Words spoken, echoes heard

July 22, 2015

  • “We’re always attracted to the edges of what we are, out by the edges where it’s a little raw and nervy.”
    —EL Doctorow (source)

November 19, 2013

  • Codex Seraphinianus. In the late 70s, Italian architect, illustrator and industrial designer Luigi Serafini made an encyclopaedia of unknown, parallel world. The 360–380 page opus is written in an unknown language, using an unknown alphabet.

January 24, 2012

March 1, 2011

November 11, 2010

October 27, 2010

October 25, 2010

August 25, 2010

August 16, 2010

May 20, 2009

  • Gel Videos: Ted Dewan. "Cars drove dangerously fast on Ted's residential street in Oxford, England -- until he began installing activist art on the street. It brought the community together (even the mayor got on board), slowed the traffic, and improved the experience for everyone involved."

February 24, 2009

The forgotten tunnel under Brooklyn

A Diamond Below: “Unbeknownst to the thousands of people who walk and drive along the busy streets of downtown Brooklyn every day, they are treading on a 170 year old secret. At 17 feet high, 21 feet wide and 1,611 feet long, it is a big secret indeed, and one filled with greed, murder and corruption.”

Yet another place to visit! Via Kuutio.


January 15, 2009

November 6, 2008

October 7, 2008

July 24, 2008

July 21, 2008

September 7, 2007

August 27, 2007

December 4, 2005

Peculiarly Auxiliary Wisdom

Never being
a big reader

of Jorn’s Robot Wisdom

(yet knowing who he is
and respecting his work)

I find myself
peculiarly fascinated by

his Auxiliary Wisdom.

So away

and visit

his excessories


November 2, 2005

Commodore’s unsung history

The Spectacular Rise and Fall of Commodore is a fascinating read. Well, the first sample chapter is (pdf version also available). There’s also excerpts of chapters 12 and 19.

Via Retromania.


October 28, 2005

October 23, 2005

Paul Ford writes novel

And what a backstory there is to it: Paul Ford started writing a column under a fake persona, and scored a book deal. I’m buying the book today. I have not kept up with the author of a long-time favorite Website of mine.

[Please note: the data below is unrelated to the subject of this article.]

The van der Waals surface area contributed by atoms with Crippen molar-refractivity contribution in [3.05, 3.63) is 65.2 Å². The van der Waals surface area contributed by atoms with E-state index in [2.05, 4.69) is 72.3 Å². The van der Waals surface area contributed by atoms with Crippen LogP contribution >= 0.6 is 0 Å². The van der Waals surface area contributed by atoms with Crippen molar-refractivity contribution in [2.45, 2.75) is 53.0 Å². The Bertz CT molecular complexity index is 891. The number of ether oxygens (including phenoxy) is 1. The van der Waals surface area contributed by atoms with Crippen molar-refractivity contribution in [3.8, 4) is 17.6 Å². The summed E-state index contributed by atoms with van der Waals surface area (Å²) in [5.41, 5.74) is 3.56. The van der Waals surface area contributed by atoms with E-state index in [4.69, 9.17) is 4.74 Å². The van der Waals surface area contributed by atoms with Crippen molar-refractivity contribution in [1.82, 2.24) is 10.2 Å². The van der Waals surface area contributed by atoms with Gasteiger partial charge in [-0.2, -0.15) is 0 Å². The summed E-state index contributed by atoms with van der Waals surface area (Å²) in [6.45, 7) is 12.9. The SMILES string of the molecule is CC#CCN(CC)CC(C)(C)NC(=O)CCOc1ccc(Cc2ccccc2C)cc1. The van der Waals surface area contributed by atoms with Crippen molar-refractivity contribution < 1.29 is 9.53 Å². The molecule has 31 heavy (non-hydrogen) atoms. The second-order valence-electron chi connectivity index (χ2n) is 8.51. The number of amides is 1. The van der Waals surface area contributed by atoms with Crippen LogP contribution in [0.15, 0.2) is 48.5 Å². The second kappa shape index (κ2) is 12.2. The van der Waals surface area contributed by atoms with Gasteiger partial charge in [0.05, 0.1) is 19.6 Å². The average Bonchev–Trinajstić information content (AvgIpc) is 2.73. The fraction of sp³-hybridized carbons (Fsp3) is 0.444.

July 4, 2005

Project Aardvark

I’ve enjoyed reading the Project Aardvark weblog. Fogcreek’s idea is great: four interns create a working, saleable software product in the course of one summer. Last Friday, they finally revealed their product.


May 20, 2005

  • There’s something mesmerizing about this. He sure loves SNL and celebrities.

May 18, 2005

Robert Evans meets Andrew Blake

Robert Evans, the subject of the most stupefying bio I’ve ever read, meets the “Helmut Newton of porn,” Andrew Blake. A great read. Very Thompsonesque.


April 28, 2005

Jordan: New Spring

I can’t believe I’m admitting to reading Robert Jordan’s Wheel of Time series. Let alone reading New Spring, a friggin’ prequel to the ten novels already published.

Well, my name is Ilya, and I’m a fantasy reader.

There, I’ve said it. Yes, I’m a fantasy reader, though I hope my reading list shows that I don’t read fantasy exclusively. In fact, about a year and a half ago, I found that I couldn’t stomach most fantasy novels. Ever since, I’ve half-joked that “real literature” has ruined me for fantasy.

But back to Jordan. New Spring felt nicely familiar, like visiting Grandma’s. I can’t help it: I liked it.

I am a little miffed, though, that Jordan is writing prequels instead finishing off the Wheel of Time series. I’d like to finish that and be over with it.

There is only one fantasy series that I’d ever recommend non-fantasy junkies to read: George R.R. Martin’s A Song of Ice and Fire (the fourth book is still under progress).


Vonnegut: The Sirens of Titan